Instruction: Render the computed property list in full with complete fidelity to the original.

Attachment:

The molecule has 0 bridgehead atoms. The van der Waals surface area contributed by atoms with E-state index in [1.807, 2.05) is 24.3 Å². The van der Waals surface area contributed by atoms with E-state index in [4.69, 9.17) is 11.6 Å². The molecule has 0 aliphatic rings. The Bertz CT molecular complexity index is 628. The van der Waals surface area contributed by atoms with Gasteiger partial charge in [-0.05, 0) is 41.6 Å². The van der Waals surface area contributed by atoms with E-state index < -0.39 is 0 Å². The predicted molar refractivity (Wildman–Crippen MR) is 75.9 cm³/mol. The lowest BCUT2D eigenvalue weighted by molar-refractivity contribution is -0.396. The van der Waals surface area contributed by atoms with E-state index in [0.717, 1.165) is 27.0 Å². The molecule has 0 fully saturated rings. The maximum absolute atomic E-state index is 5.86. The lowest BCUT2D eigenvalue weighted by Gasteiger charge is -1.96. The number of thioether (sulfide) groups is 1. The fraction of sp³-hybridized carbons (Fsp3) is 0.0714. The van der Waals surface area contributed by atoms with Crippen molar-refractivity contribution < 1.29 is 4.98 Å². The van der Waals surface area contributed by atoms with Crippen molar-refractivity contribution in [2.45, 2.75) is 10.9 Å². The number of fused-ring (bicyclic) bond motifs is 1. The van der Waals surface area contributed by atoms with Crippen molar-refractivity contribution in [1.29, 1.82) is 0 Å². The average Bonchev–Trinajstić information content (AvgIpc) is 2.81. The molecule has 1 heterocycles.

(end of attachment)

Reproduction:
The molecule has 0 bridgehead atoms. The van der Waals surface area contributed by atoms with E-state index in [1.807, 2.05) is 24.3 Å². The van der Waals surface area contributed by atoms with E-state index in [4.69, 9.17) is 11.6 Å². The molecule has 0 aliphatic rings. The Bertz CT molecular complexity index is 628. The van der Waals surface area contributed by atoms with Gasteiger partial charge in [-0.05, 0) is 41.6 Å². The van der Waals surface area contributed by atoms with E-state index < -0.39 is 0 Å². The predicted molar refractivity (Wildman–Crippen MR) is 75.9 cm³/mol. The lowest BCUT2D eigenvalue weighted by molar-refractivity contribution is -0.396. The van der Waals surface area contributed by atoms with E-state index in [0.717, 1.165) is 27.0 Å². The molecule has 0 fully saturated rings. The maximum absolute atomic E-state index is 5.86. The lowest BCUT2D eigenvalue weighted by Gasteiger charge is -1.96. The number of thioether (sulfide) groups is 1. The fraction of sp³-hybridized carbons (Fsp3) is 0.0714. The van der Waals surface area contributed by atoms with Crippen molar-refractivity contribution < 1.29 is 4.98 Å². The van der Waals surface area contributed by atoms with Crippen molar-refractivity contribution in [2.45, 2.75) is 10.9 Å². The number of fused-ring (bicyclic) bond motifs is 1. The van der Waals surface area contributed by atoms with Crippen molar-refractivity contribution in [1.29, 1.82) is 0 Å². The average Bonchev–Trinajstić information content (AvgIpc) is 2.81. The molecule has 1 heterocycles.